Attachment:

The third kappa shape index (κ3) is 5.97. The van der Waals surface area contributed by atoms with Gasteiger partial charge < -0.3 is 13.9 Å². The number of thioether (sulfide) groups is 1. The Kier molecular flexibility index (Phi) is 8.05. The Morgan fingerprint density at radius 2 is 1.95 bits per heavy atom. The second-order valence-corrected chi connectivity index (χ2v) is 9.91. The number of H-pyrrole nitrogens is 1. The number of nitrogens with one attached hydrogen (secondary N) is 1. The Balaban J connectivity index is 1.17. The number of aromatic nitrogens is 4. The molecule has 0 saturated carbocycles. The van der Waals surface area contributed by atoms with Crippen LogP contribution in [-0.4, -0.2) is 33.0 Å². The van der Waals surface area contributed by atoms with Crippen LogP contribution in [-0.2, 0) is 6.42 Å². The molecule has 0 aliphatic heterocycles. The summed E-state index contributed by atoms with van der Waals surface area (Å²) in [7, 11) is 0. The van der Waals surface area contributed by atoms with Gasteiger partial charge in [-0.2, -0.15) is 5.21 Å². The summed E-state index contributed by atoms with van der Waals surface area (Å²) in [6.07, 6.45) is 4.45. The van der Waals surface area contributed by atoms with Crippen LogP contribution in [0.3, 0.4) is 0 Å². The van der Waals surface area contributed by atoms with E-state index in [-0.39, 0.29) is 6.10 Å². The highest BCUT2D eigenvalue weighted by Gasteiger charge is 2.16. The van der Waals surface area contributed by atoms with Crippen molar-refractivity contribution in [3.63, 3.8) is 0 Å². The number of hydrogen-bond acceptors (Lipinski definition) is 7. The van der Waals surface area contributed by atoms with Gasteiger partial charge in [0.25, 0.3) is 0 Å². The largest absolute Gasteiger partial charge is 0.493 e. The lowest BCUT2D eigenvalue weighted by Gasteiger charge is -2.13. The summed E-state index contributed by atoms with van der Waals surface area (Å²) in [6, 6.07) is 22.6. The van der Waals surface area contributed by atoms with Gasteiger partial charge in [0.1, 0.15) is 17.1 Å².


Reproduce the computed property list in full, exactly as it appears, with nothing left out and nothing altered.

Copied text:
The third kappa shape index (κ3) is 5.97. The van der Waals surface area contributed by atoms with Gasteiger partial charge < -0.3 is 13.9 Å². The number of thioether (sulfide) groups is 1. The Kier molecular flexibility index (Phi) is 8.05. The Morgan fingerprint density at radius 2 is 1.95 bits per heavy atom. The second-order valence-corrected chi connectivity index (χ2v) is 9.91. The number of H-pyrrole nitrogens is 1. The number of nitrogens with one attached hydrogen (secondary N) is 1. The Balaban J connectivity index is 1.17. The number of aromatic nitrogens is 4. The molecule has 0 saturated carbocycles. The van der Waals surface area contributed by atoms with Crippen LogP contribution in [-0.4, -0.2) is 33.0 Å². The van der Waals surface area contributed by atoms with Crippen LogP contribution in [-0.2, 0) is 6.42 Å². The molecule has 0 aliphatic heterocycles. The summed E-state index contributed by atoms with van der Waals surface area (Å²) in [7, 11) is 0. The van der Waals surface area contributed by atoms with Gasteiger partial charge in [-0.2, -0.15) is 5.21 Å². The summed E-state index contributed by atoms with van der Waals surface area (Å²) in [6.07, 6.45) is 4.45. The van der Waals surface area contributed by atoms with Crippen LogP contribution in [0.3, 0.4) is 0 Å². The van der Waals surface area contributed by atoms with E-state index in [-0.39, 0.29) is 6.10 Å². The highest BCUT2D eigenvalue weighted by Gasteiger charge is 2.16. The van der Waals surface area contributed by atoms with Crippen molar-refractivity contribution in [3.63, 3.8) is 0 Å². The number of hydrogen-bond acceptors (Lipinski definition) is 7. The van der Waals surface area contributed by atoms with Gasteiger partial charge in [0.25, 0.3) is 0 Å². The largest absolute Gasteiger partial charge is 0.493 e. The lowest BCUT2D eigenvalue weighted by Gasteiger charge is -2.13. The summed E-state index contributed by atoms with van der Waals surface area (Å²) in [6, 6.07) is 22.6. The van der Waals surface area contributed by atoms with Gasteiger partial charge in [0.1, 0.15) is 17.1 Å².